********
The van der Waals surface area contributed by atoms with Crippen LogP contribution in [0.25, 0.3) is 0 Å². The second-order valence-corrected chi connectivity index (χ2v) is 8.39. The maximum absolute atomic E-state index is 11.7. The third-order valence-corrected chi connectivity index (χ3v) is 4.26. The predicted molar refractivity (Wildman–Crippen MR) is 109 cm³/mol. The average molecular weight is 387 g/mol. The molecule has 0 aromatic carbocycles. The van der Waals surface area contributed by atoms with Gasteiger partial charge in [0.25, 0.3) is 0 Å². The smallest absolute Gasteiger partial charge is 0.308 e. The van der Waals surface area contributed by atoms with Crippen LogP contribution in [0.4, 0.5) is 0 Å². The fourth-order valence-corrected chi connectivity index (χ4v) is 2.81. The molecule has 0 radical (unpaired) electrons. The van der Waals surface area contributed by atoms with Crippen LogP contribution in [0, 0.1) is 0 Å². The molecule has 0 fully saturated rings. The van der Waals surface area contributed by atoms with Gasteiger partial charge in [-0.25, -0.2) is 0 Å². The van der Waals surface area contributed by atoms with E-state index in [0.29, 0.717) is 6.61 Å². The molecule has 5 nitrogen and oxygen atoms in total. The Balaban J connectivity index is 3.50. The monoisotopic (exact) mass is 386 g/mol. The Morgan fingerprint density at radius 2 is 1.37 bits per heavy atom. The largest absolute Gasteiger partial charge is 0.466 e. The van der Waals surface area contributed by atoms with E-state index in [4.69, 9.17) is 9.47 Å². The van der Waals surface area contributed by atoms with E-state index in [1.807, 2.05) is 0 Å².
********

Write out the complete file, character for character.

The van der Waals surface area contributed by atoms with Crippen LogP contribution in [0.25, 0.3) is 0 Å². The second-order valence-corrected chi connectivity index (χ2v) is 8.39. The maximum absolute atomic E-state index is 11.7. The third-order valence-corrected chi connectivity index (χ3v) is 4.26. The predicted molar refractivity (Wildman–Crippen MR) is 109 cm³/mol. The average molecular weight is 387 g/mol. The molecule has 0 aromatic carbocycles. The van der Waals surface area contributed by atoms with Gasteiger partial charge in [0.25, 0.3) is 0 Å². The smallest absolute Gasteiger partial charge is 0.308 e. The van der Waals surface area contributed by atoms with Crippen LogP contribution in [0.4, 0.5) is 0 Å². The fourth-order valence-corrected chi connectivity index (χ4v) is 2.81. The molecule has 0 radical (unpaired) electrons. The van der Waals surface area contributed by atoms with Crippen LogP contribution in [0, 0.1) is 0 Å². The molecule has 0 fully saturated rings. The van der Waals surface area contributed by atoms with Gasteiger partial charge in [-0.25, -0.2) is 0 Å². The van der Waals surface area contributed by atoms with E-state index in [0.29, 0.717) is 6.61 Å². The molecule has 5 nitrogen and oxygen atoms in total. The Balaban J connectivity index is 3.50. The monoisotopic (exact) mass is 386 g/mol. The Morgan fingerprint density at radius 2 is 1.37 bits per heavy atom. The largest absolute Gasteiger partial charge is 0.466 e. The van der Waals surface area contributed by atoms with E-state index in [4.69, 9.17) is 9.47 Å². The van der Waals surface area contributed by atoms with E-state index in [1.807, 2.05) is 0 Å².